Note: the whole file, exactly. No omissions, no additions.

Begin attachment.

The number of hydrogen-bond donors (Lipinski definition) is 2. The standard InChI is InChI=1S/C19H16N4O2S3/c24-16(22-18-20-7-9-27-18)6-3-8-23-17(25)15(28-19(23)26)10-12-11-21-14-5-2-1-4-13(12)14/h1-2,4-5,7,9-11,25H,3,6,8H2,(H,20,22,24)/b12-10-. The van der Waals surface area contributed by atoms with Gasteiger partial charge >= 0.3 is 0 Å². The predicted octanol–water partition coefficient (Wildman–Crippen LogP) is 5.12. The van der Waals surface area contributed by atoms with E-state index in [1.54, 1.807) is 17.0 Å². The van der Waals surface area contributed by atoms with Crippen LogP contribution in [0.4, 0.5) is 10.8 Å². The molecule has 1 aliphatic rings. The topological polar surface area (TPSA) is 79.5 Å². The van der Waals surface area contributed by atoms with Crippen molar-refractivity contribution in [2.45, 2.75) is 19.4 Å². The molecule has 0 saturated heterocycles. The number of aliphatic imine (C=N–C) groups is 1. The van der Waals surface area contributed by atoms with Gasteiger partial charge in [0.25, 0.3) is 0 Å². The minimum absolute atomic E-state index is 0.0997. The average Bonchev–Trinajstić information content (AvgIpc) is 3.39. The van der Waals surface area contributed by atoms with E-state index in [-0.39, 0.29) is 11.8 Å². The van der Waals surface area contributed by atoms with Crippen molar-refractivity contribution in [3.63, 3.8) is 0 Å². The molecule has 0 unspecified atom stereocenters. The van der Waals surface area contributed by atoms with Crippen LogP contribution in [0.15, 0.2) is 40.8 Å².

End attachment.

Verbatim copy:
The number of hydrogen-bond donors (Lipinski definition) is 2. The standard InChI is InChI=1S/C19H16N4O2S3/c24-16(22-18-20-7-9-27-18)6-3-8-23-17(25)15(28-19(23)26)10-12-11-21-14-5-2-1-4-13(12)14/h1-2,4-5,7,9-11,25H,3,6,8H2,(H,20,22,24)/b12-10-. The van der Waals surface area contributed by atoms with Gasteiger partial charge >= 0.3 is 0 Å². The predicted octanol–water partition coefficient (Wildman–Crippen LogP) is 5.12. The van der Waals surface area contributed by atoms with E-state index in [1.54, 1.807) is 17.0 Å². The van der Waals surface area contributed by atoms with Crippen LogP contribution in [0.4, 0.5) is 10.8 Å². The molecule has 1 aliphatic rings. The topological polar surface area (TPSA) is 79.5 Å². The van der Waals surface area contributed by atoms with Crippen molar-refractivity contribution in [2.45, 2.75) is 19.4 Å². The molecule has 0 saturated heterocycles. The number of aliphatic imine (C=N–C) groups is 1. The van der Waals surface area contributed by atoms with Gasteiger partial charge in [0.25, 0.3) is 0 Å². The minimum absolute atomic E-state index is 0.0997. The average Bonchev–Trinajstić information content (AvgIpc) is 3.39. The van der Waals surface area contributed by atoms with E-state index in [-0.39, 0.29) is 11.8 Å². The van der Waals surface area contributed by atoms with Crippen molar-refractivity contribution in [3.63, 3.8) is 0 Å². The molecule has 0 unspecified atom stereocenters. The van der Waals surface area contributed by atoms with Crippen LogP contribution in [0.15, 0.2) is 40.8 Å².